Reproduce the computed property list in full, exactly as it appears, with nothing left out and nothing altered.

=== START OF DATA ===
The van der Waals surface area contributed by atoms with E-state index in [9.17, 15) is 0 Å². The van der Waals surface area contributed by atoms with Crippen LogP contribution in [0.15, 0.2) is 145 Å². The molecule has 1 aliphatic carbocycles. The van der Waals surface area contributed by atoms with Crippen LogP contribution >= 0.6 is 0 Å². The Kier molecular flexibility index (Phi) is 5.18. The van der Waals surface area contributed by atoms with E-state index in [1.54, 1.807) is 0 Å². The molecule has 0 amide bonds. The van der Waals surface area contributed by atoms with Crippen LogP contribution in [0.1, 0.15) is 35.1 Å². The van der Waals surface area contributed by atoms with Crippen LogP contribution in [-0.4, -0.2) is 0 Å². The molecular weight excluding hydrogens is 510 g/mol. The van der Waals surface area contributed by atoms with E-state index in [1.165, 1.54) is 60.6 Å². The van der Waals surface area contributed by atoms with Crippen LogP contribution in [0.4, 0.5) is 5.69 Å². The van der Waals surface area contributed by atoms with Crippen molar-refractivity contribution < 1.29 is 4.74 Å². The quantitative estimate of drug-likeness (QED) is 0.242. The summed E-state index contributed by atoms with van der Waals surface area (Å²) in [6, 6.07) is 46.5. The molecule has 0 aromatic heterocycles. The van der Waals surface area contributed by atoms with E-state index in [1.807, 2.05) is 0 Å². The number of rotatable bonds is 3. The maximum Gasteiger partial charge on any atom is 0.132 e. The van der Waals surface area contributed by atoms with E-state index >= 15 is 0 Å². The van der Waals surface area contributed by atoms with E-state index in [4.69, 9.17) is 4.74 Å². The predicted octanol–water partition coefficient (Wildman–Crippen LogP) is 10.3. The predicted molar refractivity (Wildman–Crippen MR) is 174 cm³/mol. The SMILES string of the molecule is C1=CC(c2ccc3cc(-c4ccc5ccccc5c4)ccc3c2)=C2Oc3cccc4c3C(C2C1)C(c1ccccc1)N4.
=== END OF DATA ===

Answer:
The van der Waals surface area contributed by atoms with E-state index in [9.17, 15) is 0 Å². The van der Waals surface area contributed by atoms with Crippen LogP contribution in [0.15, 0.2) is 145 Å². The molecule has 1 aliphatic carbocycles. The van der Waals surface area contributed by atoms with Crippen LogP contribution >= 0.6 is 0 Å². The Kier molecular flexibility index (Phi) is 5.18. The van der Waals surface area contributed by atoms with E-state index in [1.54, 1.807) is 0 Å². The molecule has 0 amide bonds. The van der Waals surface area contributed by atoms with Crippen LogP contribution in [0.1, 0.15) is 35.1 Å². The van der Waals surface area contributed by atoms with Crippen LogP contribution in [-0.4, -0.2) is 0 Å². The molecular weight excluding hydrogens is 510 g/mol. The van der Waals surface area contributed by atoms with E-state index in [1.165, 1.54) is 60.6 Å². The van der Waals surface area contributed by atoms with Crippen LogP contribution in [0.4, 0.5) is 5.69 Å². The van der Waals surface area contributed by atoms with Crippen molar-refractivity contribution < 1.29 is 4.74 Å². The quantitative estimate of drug-likeness (QED) is 0.242. The summed E-state index contributed by atoms with van der Waals surface area (Å²) in [6, 6.07) is 46.5. The molecule has 0 aromatic heterocycles. The van der Waals surface area contributed by atoms with E-state index in [1.807, 2.05) is 0 Å². The number of rotatable bonds is 3. The maximum Gasteiger partial charge on any atom is 0.132 e. The van der Waals surface area contributed by atoms with E-state index >= 15 is 0 Å². The van der Waals surface area contributed by atoms with E-state index in [4.69, 9.17) is 4.74 Å². The predicted octanol–water partition coefficient (Wildman–Crippen LogP) is 10.3. The predicted molar refractivity (Wildman–Crippen MR) is 174 cm³/mol. The SMILES string of the molecule is C1=CC(c2ccc3cc(-c4ccc5ccccc5c4)ccc3c2)=C2Oc3cccc4c3C(C2C1)C(c1ccccc1)N4.